# ECON 5118 Macroeconomic Theory

ECON 5118 Macroeconomic Theory

ECON 5118 Macroeconomic Theory

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with x t = (q t − q, k t − k) T , and[ ]1A =β − kF ′′ (k)φ−F ′′ (k).kφ1What do you expect the eigenvalues of A to be?4. Solve the money in utility problem in Chapter 8 withthe technique of dynamic programming.5. In this question we investigate the long-run fiscalstance in the U.S. as of 2013. You can do your ownresearch. Paul Krugman’s article in the New YorkTimes serves as a starting point.(a) Krugman claims that “the budget doesn’t haveto be balanced to put us on a fiscally sustainablepath.” Explain.(b) In view of equation (5.16) in the textbook, is$460 billion a sustainable deficit for the U.S. in2013?(c) “[R]ising health costs and an aging populationwill put the budget under growing pressure overthe course of the 2020s.” What would be thebest fiscal policy to address this long-run problem?Hints for SelectedAssignment and TestQuestionsChapter 2Question 5(a) With the given output capital ratio show that a =0.1(k ∗ ) 1−α . Then show thatF ′′ (k ∗ ) = α(α − 1)(0.1)/k ∗ = −0.002275.With equation (2.22) you can show thatU ′ (c ∗ )/U ′′ (c ∗ ) = −c ∗ = −0.4.Putting the values in the matrix A and find the twoeigenvalues. Is one of the absolute values less than 1?(b) You can show that the rescaling does not change theresult.Question 9The first-order conditions areβ s U ′ (c t+s − λ t+s = 0, s ≥ 0, (6)(−λ t+s 1 + φi )t+s+ µ t+s = 0, s ≥ 0, (7)k t+s[λ t+s F ′ (k t+s ) + φ ( ) ] 2 it+s2 k t+s−µ t+s−1 + (1 − δ)µ t+s = 0, s ≥ 1. (8)Substitute (6) into (7) and putting s = 0 gives(µ t = U ′ (c t ) 1 + φ i )t. (9)k tEquation (7), with s = 1, also implies thator, rearranging, becomesq t+1 = 1 + φ i tk t, (10)(it+1k t+1) 2= 1 φ 2 (q t+1 − 1) 2 . (11)Equation (2.35) can be obtained by substituting (6), (9),(10), and (11) into (8).9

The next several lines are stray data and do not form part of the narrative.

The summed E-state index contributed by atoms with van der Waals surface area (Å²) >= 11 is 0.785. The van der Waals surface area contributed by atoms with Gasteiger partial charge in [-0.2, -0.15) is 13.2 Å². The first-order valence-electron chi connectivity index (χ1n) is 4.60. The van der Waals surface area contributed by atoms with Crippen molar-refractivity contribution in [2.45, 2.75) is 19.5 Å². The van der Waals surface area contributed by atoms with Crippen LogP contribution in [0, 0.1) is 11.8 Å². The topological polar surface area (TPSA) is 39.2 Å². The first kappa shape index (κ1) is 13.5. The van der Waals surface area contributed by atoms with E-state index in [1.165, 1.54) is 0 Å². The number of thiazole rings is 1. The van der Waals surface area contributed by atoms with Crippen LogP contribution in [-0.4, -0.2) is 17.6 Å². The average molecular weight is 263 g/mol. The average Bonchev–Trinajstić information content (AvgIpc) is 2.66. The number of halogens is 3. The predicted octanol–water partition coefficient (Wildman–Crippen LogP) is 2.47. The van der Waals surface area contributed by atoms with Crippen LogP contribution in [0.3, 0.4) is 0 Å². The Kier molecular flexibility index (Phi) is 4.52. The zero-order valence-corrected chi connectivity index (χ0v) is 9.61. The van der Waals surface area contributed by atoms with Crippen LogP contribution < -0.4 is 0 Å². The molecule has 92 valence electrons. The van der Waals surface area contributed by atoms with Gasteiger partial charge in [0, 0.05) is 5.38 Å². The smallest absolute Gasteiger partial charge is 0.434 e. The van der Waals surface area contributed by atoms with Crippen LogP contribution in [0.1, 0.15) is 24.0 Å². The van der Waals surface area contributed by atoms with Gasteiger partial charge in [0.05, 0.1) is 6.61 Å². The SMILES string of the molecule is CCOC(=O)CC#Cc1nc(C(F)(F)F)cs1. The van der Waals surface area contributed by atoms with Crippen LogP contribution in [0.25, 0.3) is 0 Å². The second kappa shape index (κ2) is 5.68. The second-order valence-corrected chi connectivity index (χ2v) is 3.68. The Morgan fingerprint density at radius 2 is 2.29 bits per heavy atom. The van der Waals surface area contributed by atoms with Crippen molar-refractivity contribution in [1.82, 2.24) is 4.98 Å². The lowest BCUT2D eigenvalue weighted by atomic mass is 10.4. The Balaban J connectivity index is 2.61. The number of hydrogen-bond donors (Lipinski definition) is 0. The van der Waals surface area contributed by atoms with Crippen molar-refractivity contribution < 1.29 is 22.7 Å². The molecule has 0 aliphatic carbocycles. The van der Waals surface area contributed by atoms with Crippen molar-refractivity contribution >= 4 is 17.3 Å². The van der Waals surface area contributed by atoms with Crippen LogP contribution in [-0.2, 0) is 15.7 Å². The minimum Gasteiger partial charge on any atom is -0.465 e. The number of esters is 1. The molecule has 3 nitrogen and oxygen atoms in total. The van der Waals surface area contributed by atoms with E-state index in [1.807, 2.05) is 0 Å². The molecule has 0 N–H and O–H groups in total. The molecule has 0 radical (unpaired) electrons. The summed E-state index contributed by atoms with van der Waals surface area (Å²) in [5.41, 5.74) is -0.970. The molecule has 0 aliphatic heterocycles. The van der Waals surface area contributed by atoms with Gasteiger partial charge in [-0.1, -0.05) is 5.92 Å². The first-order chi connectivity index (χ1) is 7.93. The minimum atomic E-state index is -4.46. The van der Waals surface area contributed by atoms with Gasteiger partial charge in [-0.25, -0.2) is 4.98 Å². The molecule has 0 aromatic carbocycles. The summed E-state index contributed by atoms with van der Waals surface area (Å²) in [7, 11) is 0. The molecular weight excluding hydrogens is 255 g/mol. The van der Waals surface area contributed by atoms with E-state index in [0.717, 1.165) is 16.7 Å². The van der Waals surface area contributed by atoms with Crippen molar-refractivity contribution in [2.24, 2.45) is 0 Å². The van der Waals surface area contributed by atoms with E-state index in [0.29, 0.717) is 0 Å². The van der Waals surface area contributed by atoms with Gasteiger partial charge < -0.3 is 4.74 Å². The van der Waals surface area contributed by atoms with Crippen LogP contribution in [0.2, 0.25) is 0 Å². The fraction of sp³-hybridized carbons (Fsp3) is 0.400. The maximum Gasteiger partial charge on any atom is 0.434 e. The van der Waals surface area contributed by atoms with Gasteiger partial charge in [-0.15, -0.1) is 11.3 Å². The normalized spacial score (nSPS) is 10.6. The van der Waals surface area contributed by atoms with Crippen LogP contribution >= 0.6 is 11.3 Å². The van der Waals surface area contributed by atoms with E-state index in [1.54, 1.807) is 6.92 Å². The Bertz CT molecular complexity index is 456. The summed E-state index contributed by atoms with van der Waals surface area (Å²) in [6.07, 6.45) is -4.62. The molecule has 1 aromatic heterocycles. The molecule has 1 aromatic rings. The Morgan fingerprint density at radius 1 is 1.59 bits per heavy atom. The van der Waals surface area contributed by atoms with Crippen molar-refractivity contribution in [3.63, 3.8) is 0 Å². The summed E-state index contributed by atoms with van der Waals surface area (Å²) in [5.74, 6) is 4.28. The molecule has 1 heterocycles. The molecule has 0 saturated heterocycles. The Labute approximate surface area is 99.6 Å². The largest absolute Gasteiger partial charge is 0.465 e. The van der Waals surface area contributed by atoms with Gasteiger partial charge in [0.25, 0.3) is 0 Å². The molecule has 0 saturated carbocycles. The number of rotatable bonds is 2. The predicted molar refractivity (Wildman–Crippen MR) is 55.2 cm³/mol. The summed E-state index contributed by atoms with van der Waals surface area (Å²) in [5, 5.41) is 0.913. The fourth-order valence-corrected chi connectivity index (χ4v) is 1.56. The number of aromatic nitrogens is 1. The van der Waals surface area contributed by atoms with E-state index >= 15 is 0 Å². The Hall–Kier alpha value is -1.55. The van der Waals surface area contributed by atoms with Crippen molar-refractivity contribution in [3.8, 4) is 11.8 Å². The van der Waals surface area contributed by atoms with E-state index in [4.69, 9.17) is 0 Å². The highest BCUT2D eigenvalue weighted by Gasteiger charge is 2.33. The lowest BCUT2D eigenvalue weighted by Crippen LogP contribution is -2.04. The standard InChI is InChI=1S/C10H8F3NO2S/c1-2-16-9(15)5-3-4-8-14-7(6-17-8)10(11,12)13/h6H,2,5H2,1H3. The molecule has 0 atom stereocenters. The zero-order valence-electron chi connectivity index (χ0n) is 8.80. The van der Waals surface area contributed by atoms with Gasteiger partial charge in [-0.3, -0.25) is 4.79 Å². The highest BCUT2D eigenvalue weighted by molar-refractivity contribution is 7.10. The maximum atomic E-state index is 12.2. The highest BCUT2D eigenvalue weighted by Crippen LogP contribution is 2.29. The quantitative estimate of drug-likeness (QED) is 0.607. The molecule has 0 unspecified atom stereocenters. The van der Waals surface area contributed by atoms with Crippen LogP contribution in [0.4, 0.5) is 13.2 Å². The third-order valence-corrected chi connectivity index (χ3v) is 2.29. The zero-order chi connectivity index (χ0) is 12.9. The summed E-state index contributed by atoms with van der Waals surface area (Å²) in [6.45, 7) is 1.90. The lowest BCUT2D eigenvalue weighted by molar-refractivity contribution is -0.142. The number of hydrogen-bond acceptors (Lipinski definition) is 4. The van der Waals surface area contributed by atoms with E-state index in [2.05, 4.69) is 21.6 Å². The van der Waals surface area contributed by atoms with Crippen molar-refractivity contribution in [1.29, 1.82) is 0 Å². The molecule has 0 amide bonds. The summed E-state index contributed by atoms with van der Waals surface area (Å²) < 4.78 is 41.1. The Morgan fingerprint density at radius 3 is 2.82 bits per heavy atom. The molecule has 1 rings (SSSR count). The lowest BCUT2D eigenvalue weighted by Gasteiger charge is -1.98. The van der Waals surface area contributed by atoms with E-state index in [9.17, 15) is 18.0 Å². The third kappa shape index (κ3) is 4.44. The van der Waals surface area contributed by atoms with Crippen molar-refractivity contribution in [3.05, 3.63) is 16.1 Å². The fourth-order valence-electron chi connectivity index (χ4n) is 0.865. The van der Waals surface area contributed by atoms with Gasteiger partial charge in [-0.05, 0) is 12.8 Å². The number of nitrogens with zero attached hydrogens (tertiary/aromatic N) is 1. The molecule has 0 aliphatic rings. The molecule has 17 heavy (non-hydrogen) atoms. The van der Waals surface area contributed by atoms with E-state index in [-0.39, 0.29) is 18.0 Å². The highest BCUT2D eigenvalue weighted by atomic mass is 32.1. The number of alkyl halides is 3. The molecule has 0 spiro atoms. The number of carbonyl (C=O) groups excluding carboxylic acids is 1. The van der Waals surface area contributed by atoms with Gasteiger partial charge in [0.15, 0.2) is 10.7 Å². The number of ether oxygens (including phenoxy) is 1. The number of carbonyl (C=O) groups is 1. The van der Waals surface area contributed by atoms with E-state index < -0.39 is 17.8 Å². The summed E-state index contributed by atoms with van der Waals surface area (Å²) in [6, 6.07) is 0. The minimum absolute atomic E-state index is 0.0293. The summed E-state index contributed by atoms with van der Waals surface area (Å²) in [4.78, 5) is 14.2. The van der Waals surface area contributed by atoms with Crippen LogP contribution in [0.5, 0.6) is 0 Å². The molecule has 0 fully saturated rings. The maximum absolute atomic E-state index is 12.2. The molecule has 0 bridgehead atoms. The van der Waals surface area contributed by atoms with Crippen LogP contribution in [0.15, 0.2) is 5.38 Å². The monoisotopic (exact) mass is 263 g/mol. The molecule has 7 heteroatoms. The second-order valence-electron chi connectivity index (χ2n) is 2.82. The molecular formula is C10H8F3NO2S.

Question 10In the long run, i = δk. Equation (2.33) implies thatIt follows thatNow (2.35) implies thati = 1 (q − 1)k.φq = 1 + φδ ≥ 1. (2.36)F ′ (k) = (1 + θ)q − (1 − δ)q − 1 (q − 1)22φ(= θ + δ + φδ θ + δ )2Question 11≥ θ + δ.Using the first-order Taylor approximation at q and(2.36),Thus(q t+1 − 1) 2 ≃ (q − 1) 2 + 2(q − 1)(q t+1 − q)= φ 2 δ 2 + 2φδ[q t+1 − (1 + φδ)]= 2φδq t+1 − 2φδ − φ 2 δ 2 .(1 − δ)q t+1 + 12φ (q t+1 − 1) 2 = q t+1 − δ − φδ22 .Putting this into (2.35) and setting c t+1 = c t = c givesq t = βFrom (2.37) and (2.36),which implies that][q t+1 + F ′ (k t+1 ) − δ − φδ2 . (2.38a)2F ′ (k) = θ + δ + φδθ + φδ22= θq + δ + φδ22 ,δ + φδ22 = F ′ (k) − θq.Putting this into (2.38a) gives[q t = β q t+1 + 1 − β ]β q + β [F ′ (k t+1 ) − F ′ (k)] ,which implies thatq t − q = β(q t+1 − q) + β [F ′ (k t+1 ) − F ′ (k)] . (2.38)Chapter 3Question 1Consider the case thatF t (K t , N t ) = A t (α k K ρ t + α n N ρ t ) 1/ρ , 0 ≠ ρ < 1.(a) It is straight forward to show that F t is linearly homogeneous.(b) f t (k t ) = A t (α k k ρ t + α n ) 1/ρ .(c) The growth rate of capital per person γ is decreasingin k t ifdγ= − sy [tdk t kt2 1 − k ]t dy t< 0,y t dk twhich requires the capital elasticity of output to be lessthat one, i.e.,k t dy t< 1.y t dk tThis condition holds if f t (k t ) is straightly concave. Youshould be able to show thatandf ′′f ′ t(k t ) = α k A t k ρ−1t (α k k ρ t + α n ) 1 ρ −1 ,t (k t ) = α k A t (ρ − 1)k ρ−2t (α k k ρ t + α n ) 1 ρ −1[]11 −1 + α n /(α k k ρ .t )The second derivative f ′′t (k t ) is negative since ρ < 1.Question 4(a) By definitiony # t = 1N # tF (K t , N # t ) = F (k # t , 1) = f(k # t ).(b) Assuming that A t = (1 + µ) t and N t = (1 + n) t N 0 ,it can be shown that N # t = (1 + η) t N 0 , where 1 + η =(1 + µ)(1 + n). The dynamic resource constraint isf(k # t ) = c # t + (1 + η)k # t+1 − (1 − δ)k# t .Instantaneous utility becomes (setting N 0 = 1)log C t = log[(1+η) t c # t ] = log c # t +t log(1+η) ≃ log c # t +tη.The optimization problem ismax∞∑c # t+s ,k# t+s+1 s=0[ ]β s log c # t+s + η(t + s)subject to f(k # t ) = c # t + (1 + η)k # t+1 − (1 − δ)k# t .10